« Reply #109 on: December 01, 2012, 09:46:18 PM »
And what scarring/traumatizing/evil act did the person whose memorial that was do to you?  It was petty and low spirited to go after it and use the pretext of separation of church and state. A LOT of people need to get over themselves and stop looking for reasons to hurt one another.

In the case of the OP, yeah I think that city did the right thing. The CITY showed the maturity and practical sense to end the issue. In the case of the memorial, I see a bit of pettiness dressed up in moral outrage.

My brother, who is fairly well off, donates a building or something else to the community and puts up a placard with a suitable, but religious quote, on it. Does that merit years from now pulling the city into court to pull down the placard because it offends some atheist that someone uses god in justifying their charity?

Why are we SO intent on destroying the good actions of the faithful? Aren't there enough reasons to argue, bicker, demean and degrade one another without looking for more? Take it in the positive spirit it was intended rather than look for reasons to HATE it.

Too any folks on BOTH sides of this ort of issue are looking for reasons to feel hurt and to hurt the other side.

I think the real issue is the citing of your brother (or anyone for that mattering) donating anything within a religious context.  Why can it not be done out of the goodness of one's heart?  Why does it have to be tied to the stipulation that it was motivated in part or whole by religion?  Why is it that we have an entire society that does not do good things because they should be done, but because they are attempting to punch a ticket to heaven?  It is not about destroying the actions of the faithful, it is questioning why these actions even need faith attached to them in the first place.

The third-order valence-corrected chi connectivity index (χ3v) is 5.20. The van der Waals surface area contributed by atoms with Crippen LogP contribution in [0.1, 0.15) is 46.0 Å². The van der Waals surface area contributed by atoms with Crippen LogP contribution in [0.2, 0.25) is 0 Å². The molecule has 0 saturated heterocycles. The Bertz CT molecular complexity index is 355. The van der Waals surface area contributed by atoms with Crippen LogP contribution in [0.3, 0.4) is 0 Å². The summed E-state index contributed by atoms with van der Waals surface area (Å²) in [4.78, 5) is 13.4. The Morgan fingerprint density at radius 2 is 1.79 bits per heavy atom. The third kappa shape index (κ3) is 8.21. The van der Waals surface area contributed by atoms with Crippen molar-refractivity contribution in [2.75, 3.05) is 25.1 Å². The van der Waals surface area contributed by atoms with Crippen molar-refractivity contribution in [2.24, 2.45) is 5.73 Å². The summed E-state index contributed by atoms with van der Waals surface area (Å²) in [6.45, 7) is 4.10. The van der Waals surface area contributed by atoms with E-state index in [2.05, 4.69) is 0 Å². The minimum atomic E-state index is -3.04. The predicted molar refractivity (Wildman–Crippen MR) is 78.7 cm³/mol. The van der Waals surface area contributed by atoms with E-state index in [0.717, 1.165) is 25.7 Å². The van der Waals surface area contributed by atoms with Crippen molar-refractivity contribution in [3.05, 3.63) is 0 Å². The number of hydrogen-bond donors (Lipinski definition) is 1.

A faith which, is becoming majority belief, criticizes and looks down upon entire groups of our population based off a passage in a book (homosexuality).  But in that same book they turn their cheek the other way when it talks of gang rapes, incest, slavery, mistreatment of women, and on and on.  Yet they choose to pull this one element and say it is the word of god.  Morality and laws did not derive from the bible.  We create morality and laws.  This is exhibited by the fact that so many pick and choose what they want to believe as morality from the books, therefore creating their own parameters of morality.  They will choose to frown upon homosexuality and adultery, but when was the last time you heard a religious person get up and decry the other actions and ideas that are condoned in the bible?
« Last Edit: December 01, 2012, 09:51:12 PM by KennethNoisewater »

Offline Oniya

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Re: Christians vs Atheists in California Nativity Debacle
« Reply #110 on: December 01, 2012, 09:53:15 PM »
I wouldn't say that the donation would have to be in a 'religious context' to incorporate a Bible verse.  I can think of quite a few that would make the average person blush.  Songs 4:5 would be appropriate at a women's clinic, perhaps...

Offline vtboy

Re: Christians vs Atheists in California Nativity Debacle
« Reply #111 on: December 02, 2012, 07:13:56 AM »
Correct me if I'm wrong but there are copious examples of laws against murder in all it's varieties, levels and incarnations on the books. They don't guide those misguided individuals anymore than the three words I cited earlier.

No, you are not wrong in this. You are just missing the point.